Abstract and Introduction
As the population of child and adolescent athletes grows, a corresponding increase in the number of athletic-related injuries has been seen. It is commonly said that children are not just "small adults"; this is particularly true in orthopaedics. Pediatric injury types and patterns differ from those of adults and vary according to the child's skill level, level of conditioning, and actively growing musculoskeletal system. It is important to be aware of these variations to make appropriate diagnoses, guide treatment, and design preventive interventions that may reduce the incidence of future athletic-related injuries.
This article reviews the injury risk and patterns of childhood athletic injuries, including types of injuries, anatomic location of injuries, variations of injuries between the sexes, and sports-specific injuries, compared with adult sports. It is hoped that increased knowledge and awareness will permit the growing population of adolescent and preadolescent athletes to participate successfully and safely in their chosen sport and that early and accurate diagnosis will speed their return to their sport after injury.
During the past 20 years, there has been significant growth in participation of organized athletics by adolescents and preadolescents.[1,2,3] More than 30 million individuals between the ages of 6 and 21 years are involved in nonscholastic athletic programs, and an additional 5.35 million children and young adults participate in organized interscholastic sports.[4,5] Benefits of sports participation for children include confidence building, learning team and fair play, establishing patterns of a lifelong focus on fitness, providing a controlled outlet for youthful energy, optimizing sports-specific skills, and, occasionally, advancing education through sports-based scholarships. Nonetheless, the increased emphasis on sports participation has also lead to an increased incidence of the injuries related to sports.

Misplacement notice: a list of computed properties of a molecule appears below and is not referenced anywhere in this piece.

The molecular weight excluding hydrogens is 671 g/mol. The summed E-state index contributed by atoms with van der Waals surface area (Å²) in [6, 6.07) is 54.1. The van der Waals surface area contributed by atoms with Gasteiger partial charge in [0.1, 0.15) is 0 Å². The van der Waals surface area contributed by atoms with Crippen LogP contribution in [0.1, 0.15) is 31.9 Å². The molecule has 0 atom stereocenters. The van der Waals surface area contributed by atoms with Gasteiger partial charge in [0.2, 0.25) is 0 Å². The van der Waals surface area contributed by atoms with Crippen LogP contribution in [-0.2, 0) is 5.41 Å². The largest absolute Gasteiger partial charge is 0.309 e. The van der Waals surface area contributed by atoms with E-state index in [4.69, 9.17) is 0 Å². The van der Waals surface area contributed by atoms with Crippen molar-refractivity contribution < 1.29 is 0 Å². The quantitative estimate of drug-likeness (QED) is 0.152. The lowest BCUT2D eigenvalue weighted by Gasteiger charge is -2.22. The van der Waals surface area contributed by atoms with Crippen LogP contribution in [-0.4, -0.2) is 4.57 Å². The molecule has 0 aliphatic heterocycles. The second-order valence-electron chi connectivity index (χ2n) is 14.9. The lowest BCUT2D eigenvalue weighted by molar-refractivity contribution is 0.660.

Children and adolescents are a unique cohort of athletes. They are actively learning and developing new skills, not only honing established skill levels. Their bodies are actively growing and changing, exposing them to unique injuries not seen in adults. For example, variability in the timing of skeletal maturity can lead to size mismatch in similar-aged competitors. The purpose of this article is to present a variety of factors associated with sports-related injuries in the child and adolescent athlete, including injury patterns by type, anatomic location, sex, and specific sport.
© 2000 Medscape
Cite this: Common Sports Injuries in Children and Adolescents - Medscape - Jul 19, 2000.